the ball, allowing their team to win. We decided to drop the TUNIT system and start with a
whole new cleat. We started off with a synthetic upper called Sprint Skin. This technology
allows for a lighter cleat and a better feel of the ball, which allows for better ball control. We
then incorporated another new technology called Sprint Frame, the base of the cleat. Sprint
Frame allows for cutting down on weight while not sacrificing stability. Also, we used internal
TPU bands within the cleat to increase support and stability in both medial and lateral direction.
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TRAXION FG outsole was also added for a better grip on hard, natural surfaces. This cleat is
and will always be the cleat that changes the game.
Now, we move on to Adidas biggest competitor in the soccer market, Nike. The first
time the swoosh was used on a Nike product was in 1971 when they created The Nike
soccer cleat. This cleat was a very standard one, and did not feature any technological features on
the cleat. It comprised of standard kangaroo leather upper with a very basic lacing pattern, and
also a sole plate that copied the Copa Mudial. Then, up until the design of the Nike Tiempo,
Nike did not release any more soccer cleats into the market. The first Nike Tiempo was seen in
the 1994 FIFA World Cup in the United States, and this boot was instantly known for its
comfort. Other than that this boot was not game changing at all, and actually hurt the Nike brand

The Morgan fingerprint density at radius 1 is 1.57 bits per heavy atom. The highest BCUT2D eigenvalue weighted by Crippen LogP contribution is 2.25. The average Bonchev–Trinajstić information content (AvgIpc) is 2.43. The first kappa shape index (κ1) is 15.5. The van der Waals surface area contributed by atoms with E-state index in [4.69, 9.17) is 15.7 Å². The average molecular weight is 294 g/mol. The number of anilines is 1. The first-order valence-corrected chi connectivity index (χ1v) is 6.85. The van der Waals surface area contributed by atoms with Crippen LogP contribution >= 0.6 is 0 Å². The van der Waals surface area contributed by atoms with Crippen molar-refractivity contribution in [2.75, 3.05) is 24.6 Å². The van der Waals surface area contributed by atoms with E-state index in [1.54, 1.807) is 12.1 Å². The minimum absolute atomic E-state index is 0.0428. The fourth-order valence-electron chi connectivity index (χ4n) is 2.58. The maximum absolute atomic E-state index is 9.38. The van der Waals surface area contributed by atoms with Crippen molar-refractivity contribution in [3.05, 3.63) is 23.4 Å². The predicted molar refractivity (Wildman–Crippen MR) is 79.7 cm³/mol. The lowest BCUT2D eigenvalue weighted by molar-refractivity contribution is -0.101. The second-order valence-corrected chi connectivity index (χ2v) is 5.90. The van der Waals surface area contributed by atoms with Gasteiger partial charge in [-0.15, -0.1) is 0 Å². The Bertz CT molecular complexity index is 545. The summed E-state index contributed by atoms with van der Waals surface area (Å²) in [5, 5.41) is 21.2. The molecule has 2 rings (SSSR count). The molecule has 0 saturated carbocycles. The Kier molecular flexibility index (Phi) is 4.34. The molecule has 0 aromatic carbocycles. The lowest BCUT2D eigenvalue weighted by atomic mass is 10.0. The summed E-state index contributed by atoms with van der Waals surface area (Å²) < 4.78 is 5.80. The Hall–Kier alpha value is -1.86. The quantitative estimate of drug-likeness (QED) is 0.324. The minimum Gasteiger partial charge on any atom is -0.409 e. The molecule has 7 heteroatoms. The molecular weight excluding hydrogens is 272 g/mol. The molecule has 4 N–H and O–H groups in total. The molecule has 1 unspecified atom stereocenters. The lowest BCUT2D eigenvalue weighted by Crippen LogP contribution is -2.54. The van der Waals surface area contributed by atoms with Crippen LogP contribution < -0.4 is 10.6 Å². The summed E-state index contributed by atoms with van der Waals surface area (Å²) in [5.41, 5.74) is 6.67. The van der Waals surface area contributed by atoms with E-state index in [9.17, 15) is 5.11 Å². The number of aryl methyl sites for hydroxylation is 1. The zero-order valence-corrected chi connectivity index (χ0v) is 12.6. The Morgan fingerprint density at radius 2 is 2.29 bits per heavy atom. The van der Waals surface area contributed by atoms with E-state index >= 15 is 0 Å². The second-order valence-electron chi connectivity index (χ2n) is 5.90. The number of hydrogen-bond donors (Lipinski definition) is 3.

because these cleats were cheaply made and did not last as long as Adidas cleats. Again, Nike
waits a long time to release another Nike Tiempo cleat. In 2007, Nike finally releases the Nike
Tiempo II. They add a bit more technology to this cleat, by adding a different stitching pattern, a
different stud pattern, and also a lacing cover. Since this cleat Nike has released three different
Nike Tiempos, all claiming to be better than the rest.
Though Nike says that their cleats are improving, are they really? It took Nike thirteen
years to release two soccer cleats, and there are only three improvements. Adidas is the way to
go when buying soccer cleats. We have been a powerhouse in the cleat market since our release
of the Copa Mundial in 1979. Our cleats last long, are technologically better, and we have more
experience than Nike.


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Bibliography
Barbier, Eric. "Adidas F50 AdiZero TRX FG." ProductWiki. ProductWiki Inc., 24 Nov. 2005. Web. 11
Dec. 2013.
Barzon, Felipe. "Nike Tiempo II." Footy Boots. Felipe Barzon, 22 Nov. 2007. Web. 11 Dec. 2013.
"Football Boots Speed Boots Face Off: Adidas F50i TUNiT vs Nike Mercurial Vapor Superfly
04/07/09." Speed Boots Face Off: Adidas F50i TUNiT vs Nike Mercurial Vapor Superfly
04/07/09. SoccerBible, 4 July 2009. Web. 11 Dec. 2013.
"Soccer Shoe History." Epic Sports. EpicSports Inc., 14 Oct. 2003. Web. 10 Dec. 2013.
Various. "Adidas Copa Mundial." Wikipedia. Wikimedia Foundation, 12 May 2013. Web. 11 Dec. 2013.
Various. "Adidas F50." Wikipedia. Wikimedia Foundation, 12 July 2013. Web. 11 Dec. 2013.
Various. "Nike Tiempo." Wikipedia. Wikimedia Foundation, 23 Nov. 2013. Web. 11 Dec. 2013.